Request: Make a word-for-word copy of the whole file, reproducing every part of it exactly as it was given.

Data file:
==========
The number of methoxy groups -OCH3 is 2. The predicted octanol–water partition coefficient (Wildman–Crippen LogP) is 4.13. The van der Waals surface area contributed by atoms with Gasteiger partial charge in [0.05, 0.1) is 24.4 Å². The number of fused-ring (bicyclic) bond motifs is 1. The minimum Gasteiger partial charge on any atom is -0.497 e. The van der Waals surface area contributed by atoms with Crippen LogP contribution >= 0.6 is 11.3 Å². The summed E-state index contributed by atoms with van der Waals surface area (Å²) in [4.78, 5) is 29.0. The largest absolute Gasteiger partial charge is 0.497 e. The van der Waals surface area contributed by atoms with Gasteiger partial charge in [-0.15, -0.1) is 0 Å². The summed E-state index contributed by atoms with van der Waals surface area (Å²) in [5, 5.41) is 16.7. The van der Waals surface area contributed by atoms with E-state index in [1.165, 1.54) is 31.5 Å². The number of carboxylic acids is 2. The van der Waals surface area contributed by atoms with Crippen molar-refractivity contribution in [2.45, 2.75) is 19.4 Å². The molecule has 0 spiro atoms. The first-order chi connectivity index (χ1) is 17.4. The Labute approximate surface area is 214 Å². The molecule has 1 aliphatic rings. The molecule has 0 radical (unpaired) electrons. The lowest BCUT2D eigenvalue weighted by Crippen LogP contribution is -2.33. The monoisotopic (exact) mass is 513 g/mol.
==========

The number of methoxy groups -OCH3 is 2. The predicted octanol–water partition coefficient (Wildman–Crippen LogP) is 4.13. The van der Waals surface area contributed by atoms with Gasteiger partial charge in [0.05, 0.1) is 24.4 Å². The number of fused-ring (bicyclic) bond motifs is 1. The minimum Gasteiger partial charge on any atom is -0.497 e. The van der Waals surface area contributed by atoms with Crippen LogP contribution >= 0.6 is 11.3 Å². The summed E-state index contributed by atoms with van der Waals surface area (Å²) in [4.78, 5) is 29.0. The largest absolute Gasteiger partial charge is 0.497 e. The van der Waals surface area contributed by atoms with Gasteiger partial charge in [-0.15, -0.1) is 0 Å². The summed E-state index contributed by atoms with van der Waals surface area (Å²) in [5, 5.41) is 16.7. The van der Waals surface area contributed by atoms with E-state index in [1.165, 1.54) is 31.5 Å². The number of carboxylic acids is 2. The van der Waals surface area contributed by atoms with Crippen molar-refractivity contribution in [2.45, 2.75) is 19.4 Å². The molecule has 0 spiro atoms. The first-order chi connectivity index (χ1) is 17.4. The Labute approximate surface area is 214 Å². The molecule has 1 aliphatic rings. The molecule has 0 radical (unpaired) electrons. The lowest BCUT2D eigenvalue weighted by Crippen LogP contribution is -2.33. The monoisotopic (exact) mass is 513 g/mol.